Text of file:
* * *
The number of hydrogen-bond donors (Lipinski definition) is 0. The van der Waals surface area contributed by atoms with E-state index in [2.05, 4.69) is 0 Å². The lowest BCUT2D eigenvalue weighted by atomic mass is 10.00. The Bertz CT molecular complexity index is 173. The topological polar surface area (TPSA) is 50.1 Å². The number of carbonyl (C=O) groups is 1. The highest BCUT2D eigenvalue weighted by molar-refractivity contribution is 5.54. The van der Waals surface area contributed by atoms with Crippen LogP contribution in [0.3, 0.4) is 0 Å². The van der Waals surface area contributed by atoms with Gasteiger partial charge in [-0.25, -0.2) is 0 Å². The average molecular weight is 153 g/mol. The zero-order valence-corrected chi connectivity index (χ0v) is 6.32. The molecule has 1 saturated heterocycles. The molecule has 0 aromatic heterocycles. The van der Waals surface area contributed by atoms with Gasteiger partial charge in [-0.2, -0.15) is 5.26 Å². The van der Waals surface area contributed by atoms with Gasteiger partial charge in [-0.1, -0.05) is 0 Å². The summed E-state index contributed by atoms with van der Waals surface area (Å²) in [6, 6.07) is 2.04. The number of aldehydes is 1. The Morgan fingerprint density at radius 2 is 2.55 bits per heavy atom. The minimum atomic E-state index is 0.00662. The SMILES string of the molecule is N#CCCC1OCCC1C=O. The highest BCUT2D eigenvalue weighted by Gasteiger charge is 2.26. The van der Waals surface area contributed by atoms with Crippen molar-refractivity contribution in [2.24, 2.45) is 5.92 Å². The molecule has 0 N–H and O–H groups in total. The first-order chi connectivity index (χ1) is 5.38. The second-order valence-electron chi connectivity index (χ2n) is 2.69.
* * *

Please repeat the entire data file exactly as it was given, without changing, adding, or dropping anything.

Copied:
The number of hydrogen-bond donors (Lipinski definition) is 0. The van der Waals surface area contributed by atoms with E-state index in [2.05, 4.69) is 0 Å². The lowest BCUT2D eigenvalue weighted by atomic mass is 10.00. The Bertz CT molecular complexity index is 173. The topological polar surface area (TPSA) is 50.1 Å². The number of carbonyl (C=O) groups is 1. The highest BCUT2D eigenvalue weighted by molar-refractivity contribution is 5.54. The van der Waals surface area contributed by atoms with Crippen LogP contribution in [0.3, 0.4) is 0 Å². The van der Waals surface area contributed by atoms with Gasteiger partial charge in [-0.25, -0.2) is 0 Å². The average molecular weight is 153 g/mol. The zero-order valence-corrected chi connectivity index (χ0v) is 6.32. The molecule has 1 saturated heterocycles. The molecule has 0 aromatic heterocycles. The van der Waals surface area contributed by atoms with Gasteiger partial charge in [-0.2, -0.15) is 5.26 Å². The van der Waals surface area contributed by atoms with Gasteiger partial charge in [-0.1, -0.05) is 0 Å². The summed E-state index contributed by atoms with van der Waals surface area (Å²) in [6, 6.07) is 2.04. The number of aldehydes is 1. The Morgan fingerprint density at radius 2 is 2.55 bits per heavy atom. The minimum atomic E-state index is 0.00662. The SMILES string of the molecule is N#CCCC1OCCC1C=O. The highest BCUT2D eigenvalue weighted by Gasteiger charge is 2.26. The van der Waals surface area contributed by atoms with Crippen molar-refractivity contribution in [2.24, 2.45) is 5.92 Å². The molecule has 0 N–H and O–H groups in total. The first-order chi connectivity index (χ1) is 5.38. The second-order valence-electron chi connectivity index (χ2n) is 2.69.